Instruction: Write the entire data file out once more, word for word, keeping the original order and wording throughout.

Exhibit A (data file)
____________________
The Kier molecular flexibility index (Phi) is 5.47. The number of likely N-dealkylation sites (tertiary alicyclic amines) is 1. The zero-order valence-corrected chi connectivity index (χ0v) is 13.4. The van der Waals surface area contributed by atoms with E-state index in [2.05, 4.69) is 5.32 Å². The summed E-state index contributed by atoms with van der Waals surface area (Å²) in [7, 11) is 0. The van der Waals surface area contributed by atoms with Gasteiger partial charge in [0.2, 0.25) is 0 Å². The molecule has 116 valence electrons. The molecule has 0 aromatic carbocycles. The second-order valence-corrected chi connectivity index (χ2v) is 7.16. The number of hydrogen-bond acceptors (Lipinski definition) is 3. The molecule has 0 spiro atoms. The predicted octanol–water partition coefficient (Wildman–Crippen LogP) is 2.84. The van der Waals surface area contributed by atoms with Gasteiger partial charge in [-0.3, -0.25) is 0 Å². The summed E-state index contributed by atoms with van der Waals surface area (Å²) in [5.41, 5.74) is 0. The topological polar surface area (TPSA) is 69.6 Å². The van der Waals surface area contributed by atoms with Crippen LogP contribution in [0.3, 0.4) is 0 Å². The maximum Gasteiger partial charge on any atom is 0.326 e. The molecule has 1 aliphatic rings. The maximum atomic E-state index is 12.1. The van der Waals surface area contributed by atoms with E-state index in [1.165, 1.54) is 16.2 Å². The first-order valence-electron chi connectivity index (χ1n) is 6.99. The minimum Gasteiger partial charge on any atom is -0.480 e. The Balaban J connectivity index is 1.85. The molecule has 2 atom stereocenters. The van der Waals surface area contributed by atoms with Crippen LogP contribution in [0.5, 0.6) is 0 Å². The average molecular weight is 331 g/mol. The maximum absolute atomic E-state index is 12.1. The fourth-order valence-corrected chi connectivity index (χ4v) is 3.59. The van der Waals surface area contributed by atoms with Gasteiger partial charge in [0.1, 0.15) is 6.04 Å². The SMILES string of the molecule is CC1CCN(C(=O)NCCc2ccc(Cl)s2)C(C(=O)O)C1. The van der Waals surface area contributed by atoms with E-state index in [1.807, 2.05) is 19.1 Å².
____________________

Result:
The Kier molecular flexibility index (Phi) is 5.47. The number of likely N-dealkylation sites (tertiary alicyclic amines) is 1. The zero-order valence-corrected chi connectivity index (χ0v) is 13.4. The van der Waals surface area contributed by atoms with E-state index in [2.05, 4.69) is 5.32 Å². The summed E-state index contributed by atoms with van der Waals surface area (Å²) in [7, 11) is 0. The van der Waals surface area contributed by atoms with Gasteiger partial charge in [0.2, 0.25) is 0 Å². The molecule has 116 valence electrons. The molecule has 0 aromatic carbocycles. The second-order valence-corrected chi connectivity index (χ2v) is 7.16. The number of hydrogen-bond acceptors (Lipinski definition) is 3. The molecule has 0 spiro atoms. The predicted octanol–water partition coefficient (Wildman–Crippen LogP) is 2.84. The van der Waals surface area contributed by atoms with Gasteiger partial charge in [-0.3, -0.25) is 0 Å². The summed E-state index contributed by atoms with van der Waals surface area (Å²) in [5.41, 5.74) is 0. The topological polar surface area (TPSA) is 69.6 Å². The van der Waals surface area contributed by atoms with Crippen LogP contribution in [0.3, 0.4) is 0 Å². The maximum Gasteiger partial charge on any atom is 0.326 e. The molecule has 1 aliphatic rings. The maximum atomic E-state index is 12.1. The van der Waals surface area contributed by atoms with E-state index in [1.165, 1.54) is 16.2 Å². The first-order valence-electron chi connectivity index (χ1n) is 6.99. The minimum Gasteiger partial charge on any atom is -0.480 e. The Balaban J connectivity index is 1.85. The molecule has 2 atom stereocenters. The van der Waals surface area contributed by atoms with Crippen LogP contribution in [0.5, 0.6) is 0 Å². The average molecular weight is 331 g/mol. The maximum absolute atomic E-state index is 12.1. The fourth-order valence-corrected chi connectivity index (χ4v) is 3.59. The van der Waals surface area contributed by atoms with Gasteiger partial charge in [0.1, 0.15) is 6.04 Å². The SMILES string of the molecule is CC1CCN(C(=O)NCCc2ccc(Cl)s2)C(C(=O)O)C1. The van der Waals surface area contributed by atoms with E-state index in [1.807, 2.05) is 19.1 Å².